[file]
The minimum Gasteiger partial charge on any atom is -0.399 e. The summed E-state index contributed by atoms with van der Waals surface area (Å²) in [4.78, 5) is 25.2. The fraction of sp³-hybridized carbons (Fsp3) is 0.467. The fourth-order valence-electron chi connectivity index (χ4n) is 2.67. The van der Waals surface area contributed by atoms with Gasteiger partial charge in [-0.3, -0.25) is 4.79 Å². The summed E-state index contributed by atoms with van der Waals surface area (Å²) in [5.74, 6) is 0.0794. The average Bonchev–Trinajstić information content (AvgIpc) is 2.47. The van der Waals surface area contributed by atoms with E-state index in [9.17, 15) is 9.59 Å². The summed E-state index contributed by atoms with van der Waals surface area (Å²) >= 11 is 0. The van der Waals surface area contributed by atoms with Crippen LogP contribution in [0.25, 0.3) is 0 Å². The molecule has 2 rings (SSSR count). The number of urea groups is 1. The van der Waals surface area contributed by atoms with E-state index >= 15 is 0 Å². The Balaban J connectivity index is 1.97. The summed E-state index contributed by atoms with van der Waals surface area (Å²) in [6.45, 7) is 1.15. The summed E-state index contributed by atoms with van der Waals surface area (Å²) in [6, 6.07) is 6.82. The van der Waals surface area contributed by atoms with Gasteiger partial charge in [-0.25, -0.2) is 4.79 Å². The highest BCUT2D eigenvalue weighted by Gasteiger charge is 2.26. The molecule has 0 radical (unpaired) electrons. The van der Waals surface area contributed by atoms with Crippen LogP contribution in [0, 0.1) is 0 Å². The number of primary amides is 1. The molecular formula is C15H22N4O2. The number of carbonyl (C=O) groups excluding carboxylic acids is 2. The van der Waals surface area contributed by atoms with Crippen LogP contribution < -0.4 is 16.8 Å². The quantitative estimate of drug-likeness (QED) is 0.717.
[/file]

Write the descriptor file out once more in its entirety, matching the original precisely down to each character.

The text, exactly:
The minimum Gasteiger partial charge on any atom is -0.399 e. The summed E-state index contributed by atoms with van der Waals surface area (Å²) in [4.78, 5) is 25.2. The fraction of sp³-hybridized carbons (Fsp3) is 0.467. The fourth-order valence-electron chi connectivity index (χ4n) is 2.67. The van der Waals surface area contributed by atoms with Gasteiger partial charge in [-0.3, -0.25) is 4.79 Å². The summed E-state index contributed by atoms with van der Waals surface area (Å²) in [5.74, 6) is 0.0794. The average Bonchev–Trinajstić information content (AvgIpc) is 2.47. The van der Waals surface area contributed by atoms with E-state index in [9.17, 15) is 9.59 Å². The summed E-state index contributed by atoms with van der Waals surface area (Å²) >= 11 is 0. The van der Waals surface area contributed by atoms with Crippen LogP contribution in [0.25, 0.3) is 0 Å². The molecule has 2 rings (SSSR count). The number of urea groups is 1. The van der Waals surface area contributed by atoms with E-state index >= 15 is 0 Å². The Balaban J connectivity index is 1.97. The summed E-state index contributed by atoms with van der Waals surface area (Å²) in [6.45, 7) is 1.15. The summed E-state index contributed by atoms with van der Waals surface area (Å²) in [6, 6.07) is 6.82. The van der Waals surface area contributed by atoms with Gasteiger partial charge in [-0.25, -0.2) is 4.79 Å². The highest BCUT2D eigenvalue weighted by Gasteiger charge is 2.26. The molecule has 0 radical (unpaired) electrons. The van der Waals surface area contributed by atoms with Crippen LogP contribution in [0, 0.1) is 0 Å². The number of primary amides is 1. The molecular formula is C15H22N4O2. The number of carbonyl (C=O) groups excluding carboxylic acids is 2. The van der Waals surface area contributed by atoms with Crippen LogP contribution < -0.4 is 16.8 Å². The quantitative estimate of drug-likeness (QED) is 0.717.